Watson: Who do we want to be?

Jul 30, 2018 by

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Even before President Trump nominated Brett Kavanaugh for the Supreme Court, the media buzzed about what might happen to Roe v. Wade. Many legal experts and activists anticipate the 1973 decision that legalized abortion nationwide will be overturned and the legality of abortion revert to a state-by-state decision within a few years.

Hillary Watson


Abortion is an emotional issue that immediately puts us on the defensive. It’s easy to jump straight to arguments about why the other side is wrong.

There are two questions Anabaptists need to ask: Who are we in the abortion debate? Who do we want to be in the abortion debate?

It is hard to answer the second question because we are afraid to ask the first. For years Anabaptists have avoided public conversation about abortion, sidestepping both the pacifist stance that suggests a pro-life ethic and the tradition of empowering impoverished neighbors that suggests respect for pro-choice views.

While there are Anabaptists active in pro-life ministry and advocacy, we have little recent data about Anabaptist views on abortion. A 2006 survey of Mennonite Church USA, the Church of the Brethren and Brethren in Christ, led by sociologist Conrad Kanagy, lists the percentages of members who find gambling, marijuana, adultery, homosexuality and working as a police officer immoral, but not abortion.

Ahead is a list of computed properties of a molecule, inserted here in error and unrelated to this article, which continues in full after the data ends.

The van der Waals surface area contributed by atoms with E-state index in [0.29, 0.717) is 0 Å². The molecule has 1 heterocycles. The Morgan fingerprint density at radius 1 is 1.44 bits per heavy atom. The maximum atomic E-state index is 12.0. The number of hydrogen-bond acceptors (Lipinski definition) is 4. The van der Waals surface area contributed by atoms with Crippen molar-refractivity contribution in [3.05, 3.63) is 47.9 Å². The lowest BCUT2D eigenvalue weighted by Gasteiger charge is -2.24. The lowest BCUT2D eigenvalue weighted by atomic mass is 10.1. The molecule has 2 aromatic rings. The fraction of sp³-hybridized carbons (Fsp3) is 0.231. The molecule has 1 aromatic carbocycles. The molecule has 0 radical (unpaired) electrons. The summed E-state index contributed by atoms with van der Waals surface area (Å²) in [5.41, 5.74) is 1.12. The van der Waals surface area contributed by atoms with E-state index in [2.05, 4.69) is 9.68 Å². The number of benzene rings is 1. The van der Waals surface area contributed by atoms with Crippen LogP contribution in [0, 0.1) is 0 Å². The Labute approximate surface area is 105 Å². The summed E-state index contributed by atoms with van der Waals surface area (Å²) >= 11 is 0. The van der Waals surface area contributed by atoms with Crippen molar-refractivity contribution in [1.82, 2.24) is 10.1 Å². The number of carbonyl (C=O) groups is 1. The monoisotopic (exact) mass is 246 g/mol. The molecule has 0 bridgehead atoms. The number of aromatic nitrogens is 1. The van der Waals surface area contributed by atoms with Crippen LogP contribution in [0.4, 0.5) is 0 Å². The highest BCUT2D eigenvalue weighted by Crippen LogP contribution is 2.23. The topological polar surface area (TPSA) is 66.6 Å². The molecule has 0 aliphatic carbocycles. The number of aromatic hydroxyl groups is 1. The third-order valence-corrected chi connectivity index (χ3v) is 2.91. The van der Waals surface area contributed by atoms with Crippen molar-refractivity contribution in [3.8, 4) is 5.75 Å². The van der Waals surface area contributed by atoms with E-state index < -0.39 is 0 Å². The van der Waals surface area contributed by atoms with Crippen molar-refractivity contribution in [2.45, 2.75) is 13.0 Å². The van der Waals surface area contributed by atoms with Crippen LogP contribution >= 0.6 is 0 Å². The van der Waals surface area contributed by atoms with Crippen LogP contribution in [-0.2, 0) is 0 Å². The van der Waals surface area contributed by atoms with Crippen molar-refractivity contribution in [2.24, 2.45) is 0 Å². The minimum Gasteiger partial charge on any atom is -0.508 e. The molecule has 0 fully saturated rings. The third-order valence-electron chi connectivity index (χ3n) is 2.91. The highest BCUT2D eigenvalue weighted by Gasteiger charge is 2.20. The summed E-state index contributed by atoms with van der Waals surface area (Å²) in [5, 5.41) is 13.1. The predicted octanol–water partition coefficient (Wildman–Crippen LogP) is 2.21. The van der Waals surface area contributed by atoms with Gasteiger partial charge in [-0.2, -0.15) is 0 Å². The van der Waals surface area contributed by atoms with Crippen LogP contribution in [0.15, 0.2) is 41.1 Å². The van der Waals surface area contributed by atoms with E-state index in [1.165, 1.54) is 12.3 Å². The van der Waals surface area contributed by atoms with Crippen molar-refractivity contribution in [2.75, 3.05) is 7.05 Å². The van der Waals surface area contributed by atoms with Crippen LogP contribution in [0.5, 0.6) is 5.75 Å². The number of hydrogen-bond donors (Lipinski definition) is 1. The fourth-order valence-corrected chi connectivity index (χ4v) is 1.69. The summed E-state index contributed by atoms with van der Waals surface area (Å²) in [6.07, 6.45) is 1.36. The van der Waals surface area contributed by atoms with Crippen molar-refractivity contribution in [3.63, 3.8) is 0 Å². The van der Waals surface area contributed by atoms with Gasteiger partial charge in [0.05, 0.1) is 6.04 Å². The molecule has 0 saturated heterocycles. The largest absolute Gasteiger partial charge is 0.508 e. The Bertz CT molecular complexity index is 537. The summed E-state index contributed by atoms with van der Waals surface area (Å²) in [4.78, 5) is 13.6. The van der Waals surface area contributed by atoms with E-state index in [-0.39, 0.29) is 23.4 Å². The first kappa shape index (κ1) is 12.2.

One group for whom we do have recent data is the Conservative Mennonite Conference. In a 2016 study by Kanagy, 95 percent of CMC respondents thought abortion was never morally justifiable. Members of MC USA, though, tend to respond most similarly to mainline Protestants, which would suggest that many MC USA members might support the legality of abortion even if they believe it is immoral. (Different ways of phrasing the question can yield dramatically different results).

For MC USA, the clearest articulation of views on abortion is a statement delegates passed at the 2003 convention in Atlanta. It says that abortion “runs counter to biblical principles,” that “the fetus in its earliest stages . . . shares humanity with those who conceived it” and that “we will act with compassion toward those who choose to have an abortion.” It speaks with clarity but also with ambivalence, acknowledging that “there are times when deeply held values come in conflict with each other.”

One of the document’s strengths is that it makes everyone, on all sides, uncomfortable. It expresses honest ambivalence about a deeply personal, deeply contextual moral dilemma. It does not pretend that all abortions are the same — that a teenager raped by a relative is asking the same questions as a married woman approaching meno­pause, or that a financially secure woman whose parents have the ability to become full-time caregivers has the same concerns as a single mother with three children and no familial support.

Abortion is a hot-button issue precisely because it is a collision of deeply held principles. As the United States faces a polarizing debate that may reshape the law, it is time to create space in Anabaptist congregations for our diverse views — whether morally ambivalent or morally certain — and for lament, trust and affirmation. As the 2003 statement says, “The faith community should be a place for discernment.” Instead, we have made it a place of silence. It is time for honest, though probably inconclusive, conversations — in church, as a church.

Hillary Watson pastors at Shalom Community Church in Ann Arbor, Mich. She blogs at gatheringthestones.com.

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